On Thursday, Microsoft Studios creative director Adam Orth sent out a slew of tweets implying that he sees nothing wrong with rumors of Microsoft’s next Xbox, codenamed Durango, requiring an “always-on” Internet connection to function. Unsurprisingly, the backlash from users was massive, and although Orth ended up setting his Twitter account to private to hide them from the general public, by then the damage had already been done.
Microsoft on Friday released an official statement regarding the tweets:
We apologize for the inappropriate comments made by an employee on Twitter yesterday. This person is not a spokesperson for Microsoft, and his personal views do not reflect the customer centric approach we take to our products or how we would communicate directly with our loyal consumers. We are very sorry if this offended anyone, however we have not made any announcements about our product roadmap, and have no further comment on this matter.
So. Much. Tech.
Some of the biggest names in tech are coming to TNW Conference in Amsterdam this May.
If you’re just tuning in now, here’s the background story. Before Orth set his account to private, NeoGAF grabbed a few screenshots of the tweets he sent out:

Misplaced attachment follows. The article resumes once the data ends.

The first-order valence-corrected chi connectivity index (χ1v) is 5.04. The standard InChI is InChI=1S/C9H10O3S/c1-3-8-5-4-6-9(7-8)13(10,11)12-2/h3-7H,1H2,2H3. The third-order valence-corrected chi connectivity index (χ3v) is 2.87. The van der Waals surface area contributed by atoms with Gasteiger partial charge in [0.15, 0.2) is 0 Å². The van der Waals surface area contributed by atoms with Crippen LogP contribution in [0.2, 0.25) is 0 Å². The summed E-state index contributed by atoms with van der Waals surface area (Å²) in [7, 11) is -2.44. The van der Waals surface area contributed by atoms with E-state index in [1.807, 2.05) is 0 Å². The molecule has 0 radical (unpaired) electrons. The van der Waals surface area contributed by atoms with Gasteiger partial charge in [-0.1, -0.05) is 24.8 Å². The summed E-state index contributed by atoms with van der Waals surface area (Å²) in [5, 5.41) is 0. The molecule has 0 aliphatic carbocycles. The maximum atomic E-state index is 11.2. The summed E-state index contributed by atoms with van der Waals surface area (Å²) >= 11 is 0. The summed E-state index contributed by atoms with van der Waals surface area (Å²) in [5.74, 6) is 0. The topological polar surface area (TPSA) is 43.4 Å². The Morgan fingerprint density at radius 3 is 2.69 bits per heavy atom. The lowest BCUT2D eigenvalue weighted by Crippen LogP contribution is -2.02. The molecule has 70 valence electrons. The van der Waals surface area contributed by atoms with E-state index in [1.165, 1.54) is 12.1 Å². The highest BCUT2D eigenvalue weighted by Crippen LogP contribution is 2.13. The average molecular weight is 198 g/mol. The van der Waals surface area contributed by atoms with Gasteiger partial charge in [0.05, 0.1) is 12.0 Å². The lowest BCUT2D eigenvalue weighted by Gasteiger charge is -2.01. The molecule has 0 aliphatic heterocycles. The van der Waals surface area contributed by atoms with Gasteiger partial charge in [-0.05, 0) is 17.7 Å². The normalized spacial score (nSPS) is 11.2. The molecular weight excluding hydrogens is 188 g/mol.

As you can see, Orth never publicly acknowledged or referred to the Durango nor the Xbox, but he did say “console” and it was quite clear what rumors he was referring to. Reports of the upcoming gaming system having the supposed limitations have been circulating for months, with the most detailed ones coming from Kotaku and The Verge.
It’s very surprising that Orth would make such comments publicly, whether they are his personal opinion or not. Given his relatively important position at the company, it’s not a big surprise that most would take his comments as confirmation the Durango will indeed have the so-called “feature.”
Again, here’s the quote that got everyone so rattled last night and throughout this morning: “I don’t get the drama around having an ‘always on’ console. Every device now is ‘always on’. That’s the world we live in.”
It’s mind-boggling how one can think this, sure, but it’s even more surprising that he thought it was okay to tweet about it. There’s a difference between devices that are “always-on” and devices that purposefully limit functionality when they’re not connected. When I’m in the subway or on a plane, I can use my smartphone to check the time, or even… play games.
While Microsoft’s apology is appreciated, everyone knows issuing one when things get out of hand is just business as usual. If the Durango does indeed have the dreaded requirement, statements like “the customer centric approach we take to our products” will only add insult to injury.
We’ll know soon enough. Microsoft is expected to reveal the new Xbox as soon as this month or next.
Top Image Credit: jamiemc/Flickr